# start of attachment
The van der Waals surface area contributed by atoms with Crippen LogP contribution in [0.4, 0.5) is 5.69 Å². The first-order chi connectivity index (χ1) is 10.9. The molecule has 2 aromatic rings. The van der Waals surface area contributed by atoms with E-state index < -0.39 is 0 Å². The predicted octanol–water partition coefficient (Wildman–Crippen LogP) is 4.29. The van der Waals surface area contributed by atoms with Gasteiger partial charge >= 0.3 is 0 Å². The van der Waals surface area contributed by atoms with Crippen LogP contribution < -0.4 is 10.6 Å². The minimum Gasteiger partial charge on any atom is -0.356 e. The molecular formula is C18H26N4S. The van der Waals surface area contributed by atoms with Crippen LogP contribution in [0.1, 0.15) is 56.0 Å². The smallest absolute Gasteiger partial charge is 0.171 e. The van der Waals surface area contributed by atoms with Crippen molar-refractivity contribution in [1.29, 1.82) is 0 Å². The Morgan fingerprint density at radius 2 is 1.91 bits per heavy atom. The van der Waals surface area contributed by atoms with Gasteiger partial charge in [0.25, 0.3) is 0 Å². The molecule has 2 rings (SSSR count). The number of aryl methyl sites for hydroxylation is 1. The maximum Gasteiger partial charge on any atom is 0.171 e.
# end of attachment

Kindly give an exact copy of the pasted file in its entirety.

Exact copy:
The van der Waals surface area contributed by atoms with Crippen LogP contribution in [0.4, 0.5) is 5.69 Å². The first-order chi connectivity index (χ1) is 10.9. The molecule has 2 aromatic rings. The van der Waals surface area contributed by atoms with E-state index < -0.39 is 0 Å². The predicted octanol–water partition coefficient (Wildman–Crippen LogP) is 4.29. The van der Waals surface area contributed by atoms with Gasteiger partial charge >= 0.3 is 0 Å². The van der Waals surface area contributed by atoms with Crippen LogP contribution < -0.4 is 10.6 Å². The minimum Gasteiger partial charge on any atom is -0.356 e. The molecular formula is C18H26N4S. The van der Waals surface area contributed by atoms with Crippen LogP contribution in [0.1, 0.15) is 56.0 Å². The smallest absolute Gasteiger partial charge is 0.171 e. The van der Waals surface area contributed by atoms with Crippen molar-refractivity contribution in [1.29, 1.82) is 0 Å². The Morgan fingerprint density at radius 2 is 1.91 bits per heavy atom. The van der Waals surface area contributed by atoms with Gasteiger partial charge in [0.25, 0.3) is 0 Å². The molecule has 2 rings (SSSR count). The number of aryl methyl sites for hydroxylation is 1. The maximum Gasteiger partial charge on any atom is 0.171 e.